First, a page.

New boy Bale has bitter sweet introduction to the Real Madrid goldfish bowl
A whole new generation of British La Liga fans tuned into Sky Sports on Saturday evening to watch Gareth Bale make his Real Madrid debut against Villarreal. Not since David Beckham’s mega-move to the Santiago Bernabeu 10 years ago have Premier League fans watched with such anticipation.
There have been other recent British exports to Los Blancos of course. Michael Owen scored 18 goals in 41 games for the club during the 2004/05 season, while Jonathan Woodgate endured an injury-plagued three year spell at the club, playing just nine games before returning to the Premier League to sign for Middlesbrough.
Yet Gareth Bale is different, not least because his £86 million move from Tottenham Hotspur was the most expensive in football history. While most acknowledged David Beckham had limitations when he moved to Spain and Owen and Southgate were prone to injury, Gareth Bale is a player at the very top of his game, with the potential to get even better.
On Saturday evening at El Madrigal, Bale’s introduction to Spanish football was satisfying, without being spectacular. Given just over an hour of play by boss Carlo Ancelotti, the Welsh international played a peripheral role for the first 30 minutes of the game, but grew in confidence after getting on the end of a Dani Carvajal cross in the 38th minute to level the scores with his first goal in Spanish football.
The biggest surprise for many will have been the ferocious work rate Villarreal exhibited until Bale dampened their enthusiasm with his debut strike minutes before the break. The Yellow Submarine may have a squad that was assembled at a fraction of the cost it took to prise Bale away from White Hart Lane – there was a €380 million difference in the starting XI, however, they ran Real ragged for long spells of the game and could, quite feasibly, have been three or four goals up before they were pegged back by the Welshman.
Ancelotti chose to leave German midfielder Sami Khedira on the bench, instead opting to use Luka Modric and their €32.2 million new boy Asier Illarramendi just in front of the defence in his preferred 4-2-3-1 formation. It was a decision that back-fired for the Italian and huge swathes of space opened up which were exploited by the home side.
The fact that the visitors were still in the game when Bale struck the equaliser was down to goalkeeper Diego Lopez, who played 171 games for Villarreal before joining Sevilla and then Madrid last season. The busy Jonathan Pereira was denied twice by Lopez, who is currently keeping Iker Casillas out of the side, before Cani finally broke the deadlock after latching onto a loose ball in the penalty area.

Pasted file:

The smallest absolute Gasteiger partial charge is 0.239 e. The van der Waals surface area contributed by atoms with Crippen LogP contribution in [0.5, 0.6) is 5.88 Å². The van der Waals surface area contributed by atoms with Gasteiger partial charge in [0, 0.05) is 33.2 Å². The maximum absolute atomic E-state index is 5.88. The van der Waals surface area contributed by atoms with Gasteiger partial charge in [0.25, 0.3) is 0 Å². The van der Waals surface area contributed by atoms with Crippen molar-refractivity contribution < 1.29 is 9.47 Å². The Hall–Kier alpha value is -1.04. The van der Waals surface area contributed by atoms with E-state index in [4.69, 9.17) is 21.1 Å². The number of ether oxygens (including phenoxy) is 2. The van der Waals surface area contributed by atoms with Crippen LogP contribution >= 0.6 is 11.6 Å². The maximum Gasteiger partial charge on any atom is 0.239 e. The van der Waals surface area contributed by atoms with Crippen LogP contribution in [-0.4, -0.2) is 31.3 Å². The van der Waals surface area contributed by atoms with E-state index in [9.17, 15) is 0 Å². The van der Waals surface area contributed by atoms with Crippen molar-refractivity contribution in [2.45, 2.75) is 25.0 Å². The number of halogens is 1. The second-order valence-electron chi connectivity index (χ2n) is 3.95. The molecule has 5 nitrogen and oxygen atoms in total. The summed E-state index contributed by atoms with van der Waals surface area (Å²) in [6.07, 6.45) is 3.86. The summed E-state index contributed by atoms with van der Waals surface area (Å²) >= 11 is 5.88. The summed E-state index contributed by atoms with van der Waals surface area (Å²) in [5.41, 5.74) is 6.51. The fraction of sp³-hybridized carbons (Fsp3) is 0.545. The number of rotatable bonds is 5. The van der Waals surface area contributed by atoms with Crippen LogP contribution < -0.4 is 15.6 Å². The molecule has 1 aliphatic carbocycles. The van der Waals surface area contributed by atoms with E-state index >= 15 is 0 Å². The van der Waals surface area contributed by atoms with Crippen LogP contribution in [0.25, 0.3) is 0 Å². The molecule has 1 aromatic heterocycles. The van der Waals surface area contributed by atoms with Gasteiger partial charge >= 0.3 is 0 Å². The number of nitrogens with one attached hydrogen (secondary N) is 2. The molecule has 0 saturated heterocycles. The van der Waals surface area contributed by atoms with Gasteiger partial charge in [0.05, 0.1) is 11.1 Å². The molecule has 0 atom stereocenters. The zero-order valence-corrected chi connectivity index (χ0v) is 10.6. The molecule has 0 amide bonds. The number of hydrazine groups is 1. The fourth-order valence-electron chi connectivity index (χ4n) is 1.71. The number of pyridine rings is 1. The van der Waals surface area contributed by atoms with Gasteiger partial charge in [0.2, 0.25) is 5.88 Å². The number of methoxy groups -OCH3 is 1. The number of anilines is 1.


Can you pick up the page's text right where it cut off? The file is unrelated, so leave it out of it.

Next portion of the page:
With many expecting Real to steamroll the newly-promoted Villarreal, full-time La Liga watchers will have been less surprised. Marcelino’s side went into the game with maximum points from three games, one of just four teams to do so, and have managed to build on the form that saw them bounce back into the Spanish top flight at the first time of asking.
For Ancelotti’s men, things had not been so spectacular, despite Real being one of the other teams to go into the fourth round of matches with three wins from three (the other two are Atletico Madrid and, unsurprisingly, champions Barcelona). Their opening game against Real Betis was a tight affair, with the impressive Isco finally getting the decisive goal four minutes from time to earn a 2-1 triumph. Yet the Spanish capital’s press were less than enamoured with the performance, and even less-so when they struggled to dispatch a poor Granada side at Los Carmenes in week two.
As it has proved, former Malaga midfielder Isco has been the difference so far this season, scoring three goals in as many games before Saturday’s encounter at El Madrigal. The 21-year-old has been in sublime form, showing why Manchester City were so put out when he chose to move to the Bernabeu instead of linking up with his former Malaga boss, Manuel Pellegrini at Eastlands.
Despite his good form, Isco was rather more low key against Villarreal on Saturday however, where Madrid were let down by some shoddy defending and poor selections by Ancelotti. By the time Khedira came on to replace the largely ineffectual Illarramendi with 30 minutes to go, the home side had already realised they could get something from the game. Despite Cristiano Ronaldo getting his obligatory goal to put Madrid 2-1 up, there was something inevitable about Giovani Dos Santos’ equaliser just five minutes later.
For Gareth Bale, his evening came to an end when he was replaced by Angel di Maria 16 minutes into the second half. Despite netting his first goal for the club, it was clear that the Welshman is some way off full match fitness, which is understandable considering the unsettled summer he has just endured before finally clinching his dream move to the Bernabeu.
The goal will undoubtedly ease the pressure Bale is under as football’s most expensive player in history, however the real test is still to come. In a league dominated by the duopoly of Barcelona and Real Madrid, every dropped point is analysed and reanalysed by the country’s overbearing press. If Gareth Bale thought the Premier League was goldfish bowl, he hasn’t see anything yet.